Jens Schauder is software developer since 1997. He loves software development for the constant challenges and constantly changing environment. A great chance to learn and teach. He is also blogger, author of various articles and speaker at conferences. Jens is a DZone MVB and is not an employee of DZone and has posted 86 posts at DZone. You can read more from them at their website. View Full User Profile

Ratchet Tests with ScalaTest

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Ever found more broken things in a project than you possible could fix in one go? I’m exactly in that situation. We have a test which checks for certain dependencies in our project. The problem: We discovered that the test was broken and didn’t report all disallowed dependencies. We do know how to fix it, but if we do it will fail. And since there are many violations it will take quite some time to fix all of them. But of course we want to prevent even more violations of our dependency rules.

The solution could be a ratchet on the tests. A contraption which accepts broken tests, but which doesn’t allow tests to fail once they succeeded.

For ScalaTest you can create appropriate tests using this simple Ratchet trait

    package de.schauderhaft.ratchet
    import org.scalatest.AbstractSuite
    import org.scalatest.Suite
    import org.scalatest.TestFailedException
    trait Ratchet extends AbstractSuite {
        self : Suite =>
        private var tests = Set[String]()
        def ratchet(ratchetedTests : Set[String]) {
            tests = ratchetedTests
        override abstract def withFixture(theTest : NoArgTest) {
            if (tests.contains( {
                var failedToFail = false
                try {
                    failedToFail = true
                } catch {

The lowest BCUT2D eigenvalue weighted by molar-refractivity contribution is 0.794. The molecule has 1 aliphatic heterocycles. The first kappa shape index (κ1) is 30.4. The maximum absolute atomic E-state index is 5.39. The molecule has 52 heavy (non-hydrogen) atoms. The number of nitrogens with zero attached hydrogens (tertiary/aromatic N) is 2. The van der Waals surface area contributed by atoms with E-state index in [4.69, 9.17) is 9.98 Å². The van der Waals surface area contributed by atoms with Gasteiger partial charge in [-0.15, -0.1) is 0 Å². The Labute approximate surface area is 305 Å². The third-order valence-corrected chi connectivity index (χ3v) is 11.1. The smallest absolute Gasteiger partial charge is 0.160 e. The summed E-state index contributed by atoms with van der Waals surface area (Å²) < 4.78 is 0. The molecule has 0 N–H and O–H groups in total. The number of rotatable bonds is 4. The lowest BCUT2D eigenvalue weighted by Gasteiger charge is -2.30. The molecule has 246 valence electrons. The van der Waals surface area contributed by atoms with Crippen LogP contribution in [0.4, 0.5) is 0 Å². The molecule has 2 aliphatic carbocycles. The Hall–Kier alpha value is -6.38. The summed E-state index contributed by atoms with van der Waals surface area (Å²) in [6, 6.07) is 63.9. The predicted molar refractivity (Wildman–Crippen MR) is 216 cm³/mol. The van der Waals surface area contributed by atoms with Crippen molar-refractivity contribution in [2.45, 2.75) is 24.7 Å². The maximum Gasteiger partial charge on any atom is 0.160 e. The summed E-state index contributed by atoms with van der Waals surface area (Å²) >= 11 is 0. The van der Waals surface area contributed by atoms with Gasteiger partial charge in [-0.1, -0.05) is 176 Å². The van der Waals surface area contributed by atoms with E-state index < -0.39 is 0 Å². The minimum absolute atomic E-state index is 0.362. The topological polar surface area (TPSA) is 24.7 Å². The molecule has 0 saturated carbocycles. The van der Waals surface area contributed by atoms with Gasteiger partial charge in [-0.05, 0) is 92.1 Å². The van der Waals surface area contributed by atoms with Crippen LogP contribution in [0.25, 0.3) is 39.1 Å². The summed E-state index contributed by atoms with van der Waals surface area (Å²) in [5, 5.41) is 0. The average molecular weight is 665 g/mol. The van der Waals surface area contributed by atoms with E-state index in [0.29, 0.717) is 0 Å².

case ex : TestFailedException =>
                if (failedToFail)
                    fail("Remove '%s' from the ratchet it doesn't fail anymore".format(
            } else

It adds a ratchet method to your suite. You pass it a Set of test names. These are the tests that you expect to fail. If they do fail, the Ratchet will convert that failure to a success. If a test which you expect to fail succeeds, the Ratchet will make sure it does fail with a message saying you should remove it from the tests expected to fail. Tests not registered with the ratchet method behave just as normal tests do. This is how the contraption looks in action with an example test suite: (Note tests which start witch ‘expected:’ do fail

    class RatchetTestDemo extends FunSuite with ShouldMatchers with Ratchet {
            "a failing test with ratchet does not fail",
            "expected: a succeeding test with ratchet fails"))
        test("a failing test with ratchet does not fail") {
        test("expected: a failing test without ratchet fails") {
        test("a succeeding test without ratchet succeeds") {
        test("expected: a succeeding test with ratchet fails") {



Published at DZone with permission of Jens Schauder, author and DZone MVB.

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